The park is small but varied with spectacular landscapes in three distinct areas. In the west, the Meru Crater funnels the Jekukumia River; the peak of Mount Meru lies on its rim. Ngurdoto Crater in the south-east is grassland. The shallow alkaline Momella Lakes in the north-east have varying algal colours and are known for their wading birds.
Mount Meru is the second highest peak in Tanzania after Mount Kilimanjaro, which is just 60 km away and forms a backdrop to views from the park to the east. Arusha National Park lies on a 300-kilometre axis of Africa's most famous national parks, running from Serengeti and Ngorongoro Crater in the west to Kilimanjaro National Park in the east.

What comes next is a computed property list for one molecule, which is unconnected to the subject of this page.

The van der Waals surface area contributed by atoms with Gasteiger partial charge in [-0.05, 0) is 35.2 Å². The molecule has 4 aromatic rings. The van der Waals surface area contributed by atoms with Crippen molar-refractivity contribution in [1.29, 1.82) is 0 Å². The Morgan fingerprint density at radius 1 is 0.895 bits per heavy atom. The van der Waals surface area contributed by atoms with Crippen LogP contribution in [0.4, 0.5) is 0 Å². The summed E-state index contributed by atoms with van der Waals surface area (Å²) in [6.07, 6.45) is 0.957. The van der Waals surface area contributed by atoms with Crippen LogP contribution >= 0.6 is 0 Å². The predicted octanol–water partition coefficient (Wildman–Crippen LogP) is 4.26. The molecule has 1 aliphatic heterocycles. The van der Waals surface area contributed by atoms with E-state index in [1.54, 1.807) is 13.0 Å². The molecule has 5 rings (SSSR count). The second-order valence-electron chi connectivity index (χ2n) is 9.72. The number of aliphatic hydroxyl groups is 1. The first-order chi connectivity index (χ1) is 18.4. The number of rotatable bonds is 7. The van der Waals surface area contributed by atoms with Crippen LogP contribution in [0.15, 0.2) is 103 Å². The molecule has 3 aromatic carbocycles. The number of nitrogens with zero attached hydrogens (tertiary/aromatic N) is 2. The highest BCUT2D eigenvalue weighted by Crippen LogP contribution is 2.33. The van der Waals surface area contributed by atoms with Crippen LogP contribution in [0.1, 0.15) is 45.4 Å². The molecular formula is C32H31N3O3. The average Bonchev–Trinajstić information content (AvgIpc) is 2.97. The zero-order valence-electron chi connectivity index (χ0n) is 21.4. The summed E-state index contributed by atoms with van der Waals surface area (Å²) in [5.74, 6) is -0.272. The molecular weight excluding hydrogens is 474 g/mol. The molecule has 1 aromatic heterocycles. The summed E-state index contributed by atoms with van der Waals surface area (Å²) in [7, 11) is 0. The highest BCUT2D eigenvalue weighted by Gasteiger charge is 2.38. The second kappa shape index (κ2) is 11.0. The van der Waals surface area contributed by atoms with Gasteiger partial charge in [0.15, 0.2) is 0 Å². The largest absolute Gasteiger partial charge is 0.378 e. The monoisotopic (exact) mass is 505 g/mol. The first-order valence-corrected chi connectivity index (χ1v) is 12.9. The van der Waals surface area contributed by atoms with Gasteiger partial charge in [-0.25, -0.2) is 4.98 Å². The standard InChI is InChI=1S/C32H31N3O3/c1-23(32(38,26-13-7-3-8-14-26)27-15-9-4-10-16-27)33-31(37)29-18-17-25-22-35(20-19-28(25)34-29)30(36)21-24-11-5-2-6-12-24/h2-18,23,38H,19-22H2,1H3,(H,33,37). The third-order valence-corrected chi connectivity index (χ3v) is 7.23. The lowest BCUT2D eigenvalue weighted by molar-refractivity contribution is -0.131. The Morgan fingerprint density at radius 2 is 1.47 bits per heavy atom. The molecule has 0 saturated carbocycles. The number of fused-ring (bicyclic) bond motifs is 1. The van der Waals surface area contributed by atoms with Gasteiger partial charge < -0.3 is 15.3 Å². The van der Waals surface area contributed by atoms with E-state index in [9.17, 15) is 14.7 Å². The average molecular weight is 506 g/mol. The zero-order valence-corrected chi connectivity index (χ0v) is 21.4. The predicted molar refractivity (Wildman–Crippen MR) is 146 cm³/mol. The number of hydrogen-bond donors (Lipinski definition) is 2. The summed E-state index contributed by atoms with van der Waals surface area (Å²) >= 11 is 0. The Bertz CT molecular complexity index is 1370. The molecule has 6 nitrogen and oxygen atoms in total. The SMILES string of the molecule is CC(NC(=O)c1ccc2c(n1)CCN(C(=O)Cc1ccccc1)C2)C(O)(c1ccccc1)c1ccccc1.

Arusha National Park has a rich variety of wildlife, but visitors shouldn't expect the same game-viewing experience they find in other national parks of Tanzania's northern circuit. Despite the small size of the park, common animals include giraffe, buffalo, zebra, warthog, the black-and-white colobus monkey, the blue monkey, flamingos and more. African elephants and leopards are present, but rarely seen. There are no lions in the park. Birdlife in the forest is prolific, with many forest species more easily seen here than elsewhere on the tourist route - Narina Trogon and Bar-tailed Trogon are both possible highlights for visiting birders, whilst the range of starling species provide somewhat less gaudy interest.